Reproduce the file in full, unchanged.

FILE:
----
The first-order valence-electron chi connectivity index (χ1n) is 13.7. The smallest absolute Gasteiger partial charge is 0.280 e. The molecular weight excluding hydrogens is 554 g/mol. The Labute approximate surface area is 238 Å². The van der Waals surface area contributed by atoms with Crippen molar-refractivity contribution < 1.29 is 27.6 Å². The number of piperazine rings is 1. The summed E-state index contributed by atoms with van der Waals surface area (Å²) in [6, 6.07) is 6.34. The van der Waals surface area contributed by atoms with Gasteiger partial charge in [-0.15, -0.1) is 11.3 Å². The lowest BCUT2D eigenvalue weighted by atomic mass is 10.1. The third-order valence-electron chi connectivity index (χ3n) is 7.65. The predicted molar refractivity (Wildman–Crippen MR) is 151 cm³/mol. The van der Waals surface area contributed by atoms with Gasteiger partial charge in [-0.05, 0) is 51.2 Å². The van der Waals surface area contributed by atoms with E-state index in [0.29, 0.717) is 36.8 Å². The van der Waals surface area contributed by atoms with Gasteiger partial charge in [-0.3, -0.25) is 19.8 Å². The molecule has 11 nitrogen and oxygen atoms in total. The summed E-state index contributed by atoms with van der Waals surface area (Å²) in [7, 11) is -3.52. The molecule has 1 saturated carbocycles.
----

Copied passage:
The first-order valence-electron chi connectivity index (χ1n) is 13.7. The smallest absolute Gasteiger partial charge is 0.280 e. The molecular weight excluding hydrogens is 554 g/mol. The Labute approximate surface area is 238 Å². The van der Waals surface area contributed by atoms with Crippen molar-refractivity contribution < 1.29 is 27.6 Å². The number of piperazine rings is 1. The summed E-state index contributed by atoms with van der Waals surface area (Å²) in [6, 6.07) is 6.34. The van der Waals surface area contributed by atoms with Gasteiger partial charge in [-0.15, -0.1) is 11.3 Å². The lowest BCUT2D eigenvalue weighted by atomic mass is 10.1. The third-order valence-electron chi connectivity index (χ3n) is 7.65. The predicted molar refractivity (Wildman–Crippen MR) is 151 cm³/mol. The van der Waals surface area contributed by atoms with Gasteiger partial charge in [-0.05, 0) is 51.2 Å². The van der Waals surface area contributed by atoms with E-state index in [0.29, 0.717) is 36.8 Å². The van der Waals surface area contributed by atoms with Gasteiger partial charge in [-0.3, -0.25) is 19.8 Å². The molecule has 11 nitrogen and oxygen atoms in total. The summed E-state index contributed by atoms with van der Waals surface area (Å²) in [7, 11) is -3.52. The molecule has 1 saturated carbocycles.